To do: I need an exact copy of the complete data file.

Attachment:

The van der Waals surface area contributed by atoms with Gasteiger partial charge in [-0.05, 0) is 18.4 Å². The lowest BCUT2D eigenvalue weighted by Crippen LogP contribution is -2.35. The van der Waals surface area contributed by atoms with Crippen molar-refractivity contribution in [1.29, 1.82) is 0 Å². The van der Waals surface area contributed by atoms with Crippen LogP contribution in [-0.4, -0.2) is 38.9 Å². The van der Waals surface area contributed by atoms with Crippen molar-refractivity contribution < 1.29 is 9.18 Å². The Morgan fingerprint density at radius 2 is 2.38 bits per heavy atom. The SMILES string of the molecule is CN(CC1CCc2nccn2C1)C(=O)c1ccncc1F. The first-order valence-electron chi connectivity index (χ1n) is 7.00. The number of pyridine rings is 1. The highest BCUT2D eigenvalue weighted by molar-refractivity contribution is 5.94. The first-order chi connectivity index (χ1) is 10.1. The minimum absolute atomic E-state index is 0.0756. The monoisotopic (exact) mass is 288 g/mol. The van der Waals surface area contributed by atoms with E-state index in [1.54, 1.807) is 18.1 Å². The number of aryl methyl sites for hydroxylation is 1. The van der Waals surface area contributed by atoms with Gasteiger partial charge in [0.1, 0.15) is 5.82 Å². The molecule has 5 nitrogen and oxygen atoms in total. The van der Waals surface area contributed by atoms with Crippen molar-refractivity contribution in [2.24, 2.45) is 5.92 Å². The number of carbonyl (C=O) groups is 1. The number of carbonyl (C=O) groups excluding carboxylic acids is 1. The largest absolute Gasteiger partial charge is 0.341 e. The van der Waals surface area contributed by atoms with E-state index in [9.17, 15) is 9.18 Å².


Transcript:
The van der Waals surface area contributed by atoms with Gasteiger partial charge in [-0.05, 0) is 18.4 Å². The lowest BCUT2D eigenvalue weighted by Crippen LogP contribution is -2.35. The van der Waals surface area contributed by atoms with Crippen molar-refractivity contribution in [1.29, 1.82) is 0 Å². The van der Waals surface area contributed by atoms with Crippen LogP contribution in [-0.4, -0.2) is 38.9 Å². The van der Waals surface area contributed by atoms with Crippen molar-refractivity contribution < 1.29 is 9.18 Å². The Morgan fingerprint density at radius 2 is 2.38 bits per heavy atom. The SMILES string of the molecule is CN(CC1CCc2nccn2C1)C(=O)c1ccncc1F. The first-order valence-electron chi connectivity index (χ1n) is 7.00. The number of pyridine rings is 1. The highest BCUT2D eigenvalue weighted by molar-refractivity contribution is 5.94. The first-order chi connectivity index (χ1) is 10.1. The minimum absolute atomic E-state index is 0.0756. The monoisotopic (exact) mass is 288 g/mol. The van der Waals surface area contributed by atoms with E-state index in [1.54, 1.807) is 18.1 Å². The number of aryl methyl sites for hydroxylation is 1. The van der Waals surface area contributed by atoms with Gasteiger partial charge in [0.1, 0.15) is 5.82 Å². The molecule has 5 nitrogen and oxygen atoms in total. The van der Waals surface area contributed by atoms with Crippen molar-refractivity contribution in [2.24, 2.45) is 5.92 Å². The number of carbonyl (C=O) groups is 1. The number of carbonyl (C=O) groups excluding carboxylic acids is 1. The largest absolute Gasteiger partial charge is 0.341 e. The van der Waals surface area contributed by atoms with E-state index in [9.17, 15) is 9.18 Å².